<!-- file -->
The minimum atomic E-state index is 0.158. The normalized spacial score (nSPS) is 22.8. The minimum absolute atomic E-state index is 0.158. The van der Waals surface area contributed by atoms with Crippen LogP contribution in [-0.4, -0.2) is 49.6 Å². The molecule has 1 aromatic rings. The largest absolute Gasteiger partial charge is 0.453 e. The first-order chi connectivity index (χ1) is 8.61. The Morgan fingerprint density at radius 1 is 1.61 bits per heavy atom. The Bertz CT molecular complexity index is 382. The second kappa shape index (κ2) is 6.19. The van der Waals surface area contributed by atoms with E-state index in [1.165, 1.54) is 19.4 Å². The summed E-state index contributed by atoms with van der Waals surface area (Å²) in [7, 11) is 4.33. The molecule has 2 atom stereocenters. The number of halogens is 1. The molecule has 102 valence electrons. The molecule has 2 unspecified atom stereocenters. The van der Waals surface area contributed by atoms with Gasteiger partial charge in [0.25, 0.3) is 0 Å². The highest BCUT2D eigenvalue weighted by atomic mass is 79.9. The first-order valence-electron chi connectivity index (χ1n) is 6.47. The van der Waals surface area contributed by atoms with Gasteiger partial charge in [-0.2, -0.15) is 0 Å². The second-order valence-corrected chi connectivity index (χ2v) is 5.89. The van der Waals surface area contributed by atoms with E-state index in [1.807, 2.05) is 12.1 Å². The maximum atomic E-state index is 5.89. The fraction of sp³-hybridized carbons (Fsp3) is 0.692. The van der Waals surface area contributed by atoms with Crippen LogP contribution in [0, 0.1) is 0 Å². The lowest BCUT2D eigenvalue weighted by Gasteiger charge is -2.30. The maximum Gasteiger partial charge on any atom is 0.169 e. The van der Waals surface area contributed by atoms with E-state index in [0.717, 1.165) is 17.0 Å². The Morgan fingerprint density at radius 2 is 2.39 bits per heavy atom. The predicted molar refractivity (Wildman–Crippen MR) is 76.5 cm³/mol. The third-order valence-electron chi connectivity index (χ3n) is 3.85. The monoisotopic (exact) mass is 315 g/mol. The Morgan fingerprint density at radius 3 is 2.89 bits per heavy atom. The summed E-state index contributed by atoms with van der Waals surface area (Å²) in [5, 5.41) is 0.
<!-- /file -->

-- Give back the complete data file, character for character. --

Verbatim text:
The minimum atomic E-state index is 0.158. The normalized spacial score (nSPS) is 22.8. The minimum absolute atomic E-state index is 0.158. The van der Waals surface area contributed by atoms with Crippen LogP contribution in [-0.4, -0.2) is 49.6 Å². The molecule has 1 aromatic rings. The largest absolute Gasteiger partial charge is 0.453 e. The first-order chi connectivity index (χ1) is 8.61. The Morgan fingerprint density at radius 1 is 1.61 bits per heavy atom. The Bertz CT molecular complexity index is 382. The second kappa shape index (κ2) is 6.19. The van der Waals surface area contributed by atoms with E-state index in [1.165, 1.54) is 19.4 Å². The summed E-state index contributed by atoms with van der Waals surface area (Å²) in [7, 11) is 4.33. The molecule has 2 atom stereocenters. The number of halogens is 1. The molecule has 102 valence electrons. The molecule has 2 unspecified atom stereocenters. The van der Waals surface area contributed by atoms with Gasteiger partial charge in [0.25, 0.3) is 0 Å². The highest BCUT2D eigenvalue weighted by atomic mass is 79.9. The first-order valence-electron chi connectivity index (χ1n) is 6.47. The van der Waals surface area contributed by atoms with Gasteiger partial charge in [-0.2, -0.15) is 0 Å². The second-order valence-corrected chi connectivity index (χ2v) is 5.89. The van der Waals surface area contributed by atoms with E-state index in [1.807, 2.05) is 12.1 Å². The maximum atomic E-state index is 5.89. The fraction of sp³-hybridized carbons (Fsp3) is 0.692. The van der Waals surface area contributed by atoms with Crippen LogP contribution in [0, 0.1) is 0 Å². The lowest BCUT2D eigenvalue weighted by Gasteiger charge is -2.30. The maximum Gasteiger partial charge on any atom is 0.169 e. The van der Waals surface area contributed by atoms with E-state index in [0.717, 1.165) is 17.0 Å². The Morgan fingerprint density at radius 2 is 2.39 bits per heavy atom. The predicted molar refractivity (Wildman–Crippen MR) is 76.5 cm³/mol. The third-order valence-electron chi connectivity index (χ3n) is 3.85. The monoisotopic (exact) mass is 315 g/mol. The Morgan fingerprint density at radius 3 is 2.89 bits per heavy atom. The summed E-state index contributed by atoms with van der Waals surface area (Å²) in [5, 5.41) is 0.